The Economic Imperative versus Dwelling

During my client consultations I often get told that the clients want to maximise the value of their properties. On the face of it this seems like a sensible and prudent approach to designing their additions and extensions.  It is also something that I am more than happy to do for them.  The main way to do this is to add more bedrooms as this is what Estate agents go by when assessing the value of properties. However the reduction of design to this mode of thinking is problematic and which many architects have become so accustomed with that they have forgotten their own value.

To understand the problem with this mode of thinking takes some careful thought and consideration. 

This approach to design which prioritises financial value over experiential value was thoroughly elucidated by the philosopher Martin Heidegger in the 1940’s and 50’s.  His contention was that if we do not engage with the experiential aspect of our lives through carefully considering the design of spaces and making them personally relevant to our lives then we were incapable of making places.  He elaborated on the concept of Being which is concerned with our being in the world or each of our own personal existences in the world.  He was a proponent of our ability to express our own personal lives or Beings and manifesting them within the world.  For him this was the key to dwelling properly.  The inability to dwell properly has led to the creation of many failed attempts to make dynamic, authentic places.  Places that should be reflective and relevant to our own lives or Being. 

This thinking is opposed to homogeneity and the reduction of variety and difference which institutional and scientific thinking encourages.  The consequences of it are hat we are surrounded by homogenous spaces that have no real relevance to our lives.

The main spaces that we inhabit these days are our homes and a local supermarkets or shopping centres.  Compare these with the idea of communal housing which would enable us to live outside of our lonely segregated interiors and within the neighbourhood.  Spaces that encourages neighbourliness and self- sufficiency.  Spaces that allowed us to work from home and within the community and spend less of our time travelling and polluting the environment.  Imagine the dynamics and engagement of shopping in a Market or a local bakers or butchers opposed to the loneliness, disengagement and stress of the supermarket.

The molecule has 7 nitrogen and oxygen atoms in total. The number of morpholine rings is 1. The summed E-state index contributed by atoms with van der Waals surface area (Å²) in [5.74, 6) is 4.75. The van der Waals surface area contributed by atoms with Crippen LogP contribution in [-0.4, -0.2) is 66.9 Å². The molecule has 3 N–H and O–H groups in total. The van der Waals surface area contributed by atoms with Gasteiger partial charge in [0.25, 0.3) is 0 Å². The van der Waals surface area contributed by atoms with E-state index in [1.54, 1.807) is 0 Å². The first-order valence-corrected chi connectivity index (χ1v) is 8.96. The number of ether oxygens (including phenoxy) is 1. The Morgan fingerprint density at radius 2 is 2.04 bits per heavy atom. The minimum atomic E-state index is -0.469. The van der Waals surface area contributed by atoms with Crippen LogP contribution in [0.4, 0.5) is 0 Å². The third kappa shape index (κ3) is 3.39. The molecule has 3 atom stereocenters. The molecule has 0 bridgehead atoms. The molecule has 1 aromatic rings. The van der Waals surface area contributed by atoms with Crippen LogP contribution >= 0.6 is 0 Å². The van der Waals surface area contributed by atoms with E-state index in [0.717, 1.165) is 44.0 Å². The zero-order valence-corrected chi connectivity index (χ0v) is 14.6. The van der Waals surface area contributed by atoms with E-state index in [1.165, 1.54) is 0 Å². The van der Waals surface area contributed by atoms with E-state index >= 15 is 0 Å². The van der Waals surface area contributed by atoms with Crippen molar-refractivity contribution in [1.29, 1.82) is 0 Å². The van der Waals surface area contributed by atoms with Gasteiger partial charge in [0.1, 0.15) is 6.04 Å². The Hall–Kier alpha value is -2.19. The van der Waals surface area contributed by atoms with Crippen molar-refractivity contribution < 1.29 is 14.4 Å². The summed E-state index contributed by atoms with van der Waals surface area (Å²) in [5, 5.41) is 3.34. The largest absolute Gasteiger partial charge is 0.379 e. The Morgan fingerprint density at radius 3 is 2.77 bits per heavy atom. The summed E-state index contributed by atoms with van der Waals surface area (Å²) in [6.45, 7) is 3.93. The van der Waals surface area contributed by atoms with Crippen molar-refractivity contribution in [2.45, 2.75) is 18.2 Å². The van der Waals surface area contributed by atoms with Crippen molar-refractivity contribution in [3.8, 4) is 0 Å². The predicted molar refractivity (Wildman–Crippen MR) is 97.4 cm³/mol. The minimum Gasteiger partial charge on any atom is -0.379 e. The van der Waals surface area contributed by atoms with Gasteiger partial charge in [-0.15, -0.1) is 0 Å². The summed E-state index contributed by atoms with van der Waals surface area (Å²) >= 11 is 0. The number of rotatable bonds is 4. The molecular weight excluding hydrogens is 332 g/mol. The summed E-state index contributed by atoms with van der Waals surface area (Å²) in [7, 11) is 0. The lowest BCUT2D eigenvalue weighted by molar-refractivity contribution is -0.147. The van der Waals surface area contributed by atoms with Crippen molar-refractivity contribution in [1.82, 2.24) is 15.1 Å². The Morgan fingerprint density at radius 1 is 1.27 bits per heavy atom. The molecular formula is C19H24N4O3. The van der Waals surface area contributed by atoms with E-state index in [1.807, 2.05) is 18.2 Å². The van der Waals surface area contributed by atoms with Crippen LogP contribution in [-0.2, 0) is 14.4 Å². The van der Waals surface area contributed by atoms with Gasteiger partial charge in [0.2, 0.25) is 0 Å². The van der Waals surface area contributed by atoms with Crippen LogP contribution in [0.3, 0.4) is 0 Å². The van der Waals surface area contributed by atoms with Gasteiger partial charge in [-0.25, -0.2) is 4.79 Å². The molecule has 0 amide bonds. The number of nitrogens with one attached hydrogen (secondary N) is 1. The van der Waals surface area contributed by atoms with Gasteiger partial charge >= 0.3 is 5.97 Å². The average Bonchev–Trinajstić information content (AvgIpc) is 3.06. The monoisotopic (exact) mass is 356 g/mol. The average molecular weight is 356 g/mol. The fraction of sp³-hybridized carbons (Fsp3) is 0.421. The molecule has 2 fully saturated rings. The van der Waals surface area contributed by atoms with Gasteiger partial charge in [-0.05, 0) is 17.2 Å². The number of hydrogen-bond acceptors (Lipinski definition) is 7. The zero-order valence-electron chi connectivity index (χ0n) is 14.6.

In the UK the dominant debate around house building is only that there are not enough houses.  This conclusion spurs on the large housing developers to pump more housing out to meet Government.  In London most new housing developments look aesthetically contemporary and people rush to invest in them.  We do not have any real alternative because other kinds of housing rarely exists.

Today Housing is designed strictly in accordance with minimal floor area and height standards.  Housing is always only the laying out of bedrooms, kitchens and living rooms and the in between space is always the same minimally designed corridors and hallways always justified with the same arguments.  These arguments dominant the institutional mode of thinking.  It is conveyed to us that it is never affordable to build any larger than the minimum and it is not wise to build more communal places due to security issues or a lack of demand.

One has to wonder why this state of affairs exists.

As long as we continue to ignore the importance of Being, Place and design practice in enabling us live fulfilled lives then we will continue to feel like something is missing in our lives.  This feeling of discontent will continue to manifest itself through ambivalence, passivity, discrimination and prejudice.

In the face of this I continue to try to reconcile the tendency towards homogenous dwelling by encouraging Place making and remaining true to my original interest with architecture which is to engage with the personalised invention of space and the development of new places. This remains a difficult preoccupation given that I too live within a culture dominated by technocratic concerns and struggle to dwell properly within it myself.



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